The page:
Achieving a muscle pump both during and after a strength training workout is a goal of many serious athletes and bodybuilders. Some companies even claim they have supplements to keep muscles pumped for hours after exercise. Ultimately, though, the muscle pump comes down to how you eat and train.
Certain training techniques such as drop sets and lifting a lower weight with higher repetitions and minimal rest may help keep the feeling of muscle pump post-workout.
Muscle Pump Workout
The concept of muscle pump was studied by two researchers, and published in the June 2014 Strength and Conditioning Journal. Muscle pump, they point out, typically refers to cellular swelling because the muscles become engorged with blood during intense muscle contractions.
Gym-goers and bodybuilders adopted the term "muscle pump" because of how the muscles feel after performing resistance exercises that rely heavily on anaerobic glycolysis that involve moderate to higher repetitions with a lower resistance and limited rest intervals. Based on their research, a muscle pump workout should include various strength training exercises using a high number of repetitions with a low resistance setting. The higher number of repetitions increases heart rate and blood flow to the muscles for an increased pump.
According to the research, bodybuilders looking to achieve the notorious muscle pump may also perform drop sets, which involves doing two to three sets of an exercise at a moderate weight, then immediately dropping the weight and performing a final set, or drop set. For example, when doing bicep curls on a cable machine, perform the first three sets with a moderate weight for a repetition range of 12 to 15. After completing the third set, immediately drop the weight and perform another set of 12 to 15 reps.
Muscle Pump Foods and Drinks
Drinking plenty of water during and after a workout is another way to keep the muscles pumped. That's because staying hydrated helps the heart pump blood through the blood vessels to the muscles, according to the American Heart Association (AHA).
Because hydration needs are dependent on several factors such as type and duration of exercise, weather conditions and certain health conditions, the AHA says the easiest thing to do is pay attention to the color of your urine. If it is dark, you need to drink more fluids. But if you're consistently producing pale and clear urine, you're staying hydrated.
Eating carbs before a workout, and replenishing them after a strength training session, is another strategy that may help with muscle pump. While not necessarily called "muscle pump foods," eating carbohydrates before a workout increases the amount of glycogen stored in your muscles. When this happens, your body also stores a small amount of water, which may give your muscles a more pumped-up appearance.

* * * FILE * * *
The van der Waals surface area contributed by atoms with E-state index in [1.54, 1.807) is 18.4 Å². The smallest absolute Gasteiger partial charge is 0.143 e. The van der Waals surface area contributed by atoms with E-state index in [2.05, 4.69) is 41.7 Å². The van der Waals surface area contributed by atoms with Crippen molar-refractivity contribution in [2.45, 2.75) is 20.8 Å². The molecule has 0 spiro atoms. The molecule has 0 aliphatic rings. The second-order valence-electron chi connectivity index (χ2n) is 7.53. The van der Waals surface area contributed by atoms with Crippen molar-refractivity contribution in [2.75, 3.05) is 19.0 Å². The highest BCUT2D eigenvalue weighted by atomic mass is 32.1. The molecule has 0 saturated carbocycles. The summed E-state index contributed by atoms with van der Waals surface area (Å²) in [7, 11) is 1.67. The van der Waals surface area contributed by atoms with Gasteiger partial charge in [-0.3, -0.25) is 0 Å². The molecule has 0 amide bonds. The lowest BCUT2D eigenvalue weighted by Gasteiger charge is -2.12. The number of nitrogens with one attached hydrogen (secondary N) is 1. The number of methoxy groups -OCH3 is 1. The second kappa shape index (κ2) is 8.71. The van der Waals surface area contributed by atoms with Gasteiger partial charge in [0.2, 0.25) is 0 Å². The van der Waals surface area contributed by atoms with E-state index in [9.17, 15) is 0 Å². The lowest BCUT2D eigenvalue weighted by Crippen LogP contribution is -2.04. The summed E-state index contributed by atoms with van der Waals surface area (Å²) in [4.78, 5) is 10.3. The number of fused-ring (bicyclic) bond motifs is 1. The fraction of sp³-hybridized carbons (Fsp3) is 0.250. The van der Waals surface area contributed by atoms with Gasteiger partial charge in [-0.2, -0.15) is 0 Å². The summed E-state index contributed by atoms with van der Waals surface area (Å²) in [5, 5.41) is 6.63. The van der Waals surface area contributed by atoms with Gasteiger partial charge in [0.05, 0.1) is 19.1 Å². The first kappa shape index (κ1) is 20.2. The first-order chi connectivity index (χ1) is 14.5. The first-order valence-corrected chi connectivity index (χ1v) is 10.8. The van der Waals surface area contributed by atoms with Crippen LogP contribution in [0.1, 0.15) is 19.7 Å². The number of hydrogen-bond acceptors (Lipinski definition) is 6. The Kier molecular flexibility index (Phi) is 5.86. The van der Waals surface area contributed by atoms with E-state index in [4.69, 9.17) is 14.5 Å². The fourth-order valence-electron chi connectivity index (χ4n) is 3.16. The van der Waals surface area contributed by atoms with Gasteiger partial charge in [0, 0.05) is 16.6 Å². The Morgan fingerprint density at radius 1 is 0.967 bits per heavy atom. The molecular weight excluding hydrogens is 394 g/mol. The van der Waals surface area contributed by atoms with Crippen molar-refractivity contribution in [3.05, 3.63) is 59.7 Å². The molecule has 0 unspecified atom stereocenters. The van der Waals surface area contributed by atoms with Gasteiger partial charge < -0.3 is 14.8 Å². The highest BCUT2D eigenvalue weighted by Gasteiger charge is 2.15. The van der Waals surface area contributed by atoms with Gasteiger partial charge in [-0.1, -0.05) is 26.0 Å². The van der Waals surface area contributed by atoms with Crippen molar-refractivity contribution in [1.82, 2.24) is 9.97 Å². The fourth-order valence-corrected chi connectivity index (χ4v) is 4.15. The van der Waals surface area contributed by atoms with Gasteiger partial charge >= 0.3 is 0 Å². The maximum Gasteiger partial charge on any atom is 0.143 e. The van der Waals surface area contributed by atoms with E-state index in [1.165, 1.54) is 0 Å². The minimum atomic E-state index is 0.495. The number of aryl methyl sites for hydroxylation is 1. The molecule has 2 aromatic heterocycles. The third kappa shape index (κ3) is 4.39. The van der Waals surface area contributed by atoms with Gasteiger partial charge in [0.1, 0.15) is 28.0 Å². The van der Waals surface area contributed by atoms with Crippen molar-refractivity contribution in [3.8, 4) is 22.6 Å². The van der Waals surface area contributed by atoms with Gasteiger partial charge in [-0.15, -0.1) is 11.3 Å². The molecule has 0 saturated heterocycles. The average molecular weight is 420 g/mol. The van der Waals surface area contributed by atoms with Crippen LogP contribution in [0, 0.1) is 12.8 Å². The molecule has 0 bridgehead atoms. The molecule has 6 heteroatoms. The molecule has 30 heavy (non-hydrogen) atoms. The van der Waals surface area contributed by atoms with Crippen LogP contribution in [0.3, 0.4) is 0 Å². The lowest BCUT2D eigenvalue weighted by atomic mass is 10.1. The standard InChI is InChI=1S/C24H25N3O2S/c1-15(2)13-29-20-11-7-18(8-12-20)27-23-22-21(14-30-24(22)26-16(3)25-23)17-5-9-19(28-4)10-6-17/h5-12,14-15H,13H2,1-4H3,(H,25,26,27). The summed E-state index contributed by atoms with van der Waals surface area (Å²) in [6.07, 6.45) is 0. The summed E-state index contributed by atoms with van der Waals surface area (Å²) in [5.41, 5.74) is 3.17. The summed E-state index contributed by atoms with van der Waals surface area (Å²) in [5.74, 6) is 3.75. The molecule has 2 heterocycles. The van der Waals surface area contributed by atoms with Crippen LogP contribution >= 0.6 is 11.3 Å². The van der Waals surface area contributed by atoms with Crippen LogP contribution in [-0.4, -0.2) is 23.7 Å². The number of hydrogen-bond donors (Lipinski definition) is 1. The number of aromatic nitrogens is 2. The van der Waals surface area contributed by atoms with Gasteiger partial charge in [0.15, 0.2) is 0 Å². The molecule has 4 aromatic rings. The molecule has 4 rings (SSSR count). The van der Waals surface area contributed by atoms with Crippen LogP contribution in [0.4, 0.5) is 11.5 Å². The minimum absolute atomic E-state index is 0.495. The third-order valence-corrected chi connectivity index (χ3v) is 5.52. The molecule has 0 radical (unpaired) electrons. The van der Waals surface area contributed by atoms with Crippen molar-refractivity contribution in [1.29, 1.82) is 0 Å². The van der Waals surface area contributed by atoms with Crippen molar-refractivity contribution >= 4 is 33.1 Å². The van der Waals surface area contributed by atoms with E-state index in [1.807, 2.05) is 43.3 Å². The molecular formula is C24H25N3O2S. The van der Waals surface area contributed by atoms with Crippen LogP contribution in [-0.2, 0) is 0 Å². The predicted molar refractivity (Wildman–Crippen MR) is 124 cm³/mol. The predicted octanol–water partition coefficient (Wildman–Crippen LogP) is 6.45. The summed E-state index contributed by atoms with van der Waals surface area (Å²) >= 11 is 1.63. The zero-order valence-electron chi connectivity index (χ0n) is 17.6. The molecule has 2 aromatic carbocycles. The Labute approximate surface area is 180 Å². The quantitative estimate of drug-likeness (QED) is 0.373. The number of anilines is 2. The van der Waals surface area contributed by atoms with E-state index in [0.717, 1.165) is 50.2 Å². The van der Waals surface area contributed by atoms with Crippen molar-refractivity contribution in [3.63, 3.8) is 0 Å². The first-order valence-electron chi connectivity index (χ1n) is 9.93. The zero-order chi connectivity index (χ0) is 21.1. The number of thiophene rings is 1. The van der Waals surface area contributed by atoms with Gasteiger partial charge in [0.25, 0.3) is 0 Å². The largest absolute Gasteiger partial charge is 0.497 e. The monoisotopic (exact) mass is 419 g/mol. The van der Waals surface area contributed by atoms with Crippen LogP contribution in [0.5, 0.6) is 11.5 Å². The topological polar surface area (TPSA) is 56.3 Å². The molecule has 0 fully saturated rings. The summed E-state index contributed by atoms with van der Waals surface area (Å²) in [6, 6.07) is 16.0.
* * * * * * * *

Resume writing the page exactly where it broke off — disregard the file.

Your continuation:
Additionally, eating carbs after a workout helps replenish the glycogen lost through training. Plus, combined with protein, carbs help rebuild and repair your muscles. Some great choices of pre and post-workout carbohydrates include yams, brown rice, pasta, whole-grain cereals, fruits and vegetables.
Supplements to Keep Muscles Pumped
Store shelves are full of supplements promising bigger gains, faster weight loss and better performance. As far as supplements to keep muscles pumped, it's difficult to say definitively if a supplement will give you a muscle pump.
That said, one supplement that is popular among the weight-lifting community that may give your muscles a pump is creatine. While this is not a guarantee, creatine is often used as a supplement to keep muscles pumped because it increases the water volume in your body, and hence, gives your muscles a feeling of being pumped.
Many people will use creatine to help enhance performance, boost strength and increase lean muscle mass, which a July 2012 study review of creatine published in the Journal of International Society of Sports Nutrition supports. However, it should be noted that this study points out that the benefits of creatine happened when also performing heavy resistance training, rather than resistance training alone.
Even though you can get creatine from foods like red meat and seafood, some people decide to supplement for additional benefits. For the most part, creatine is safe to take as long as you adhere to the appropriate doses, according to the Mayo Clinic. However, there is also evidence suggesting that creatine may be unsafe when taken in large doses and could negatively impact or damage the liver, kidneys or heart.
- Strength and Conditioning Journal: "The Muscle Pump: Potential Mechanisms and Applications for Enhancing Hypertrophic Adaptations"
- American Heart Association: "Staying Hydrated-Staying Healthy"
- The Mayo Clinic: "Creatine"
- Journal of the International Society of Sports Nutrition: "Creatine Supplementation With Specific View to Exercise/Sports Performance: an Update"
- Academy of Nutrition and Dietetics: "Timing Your Pre-and Post-Workout Nutrition"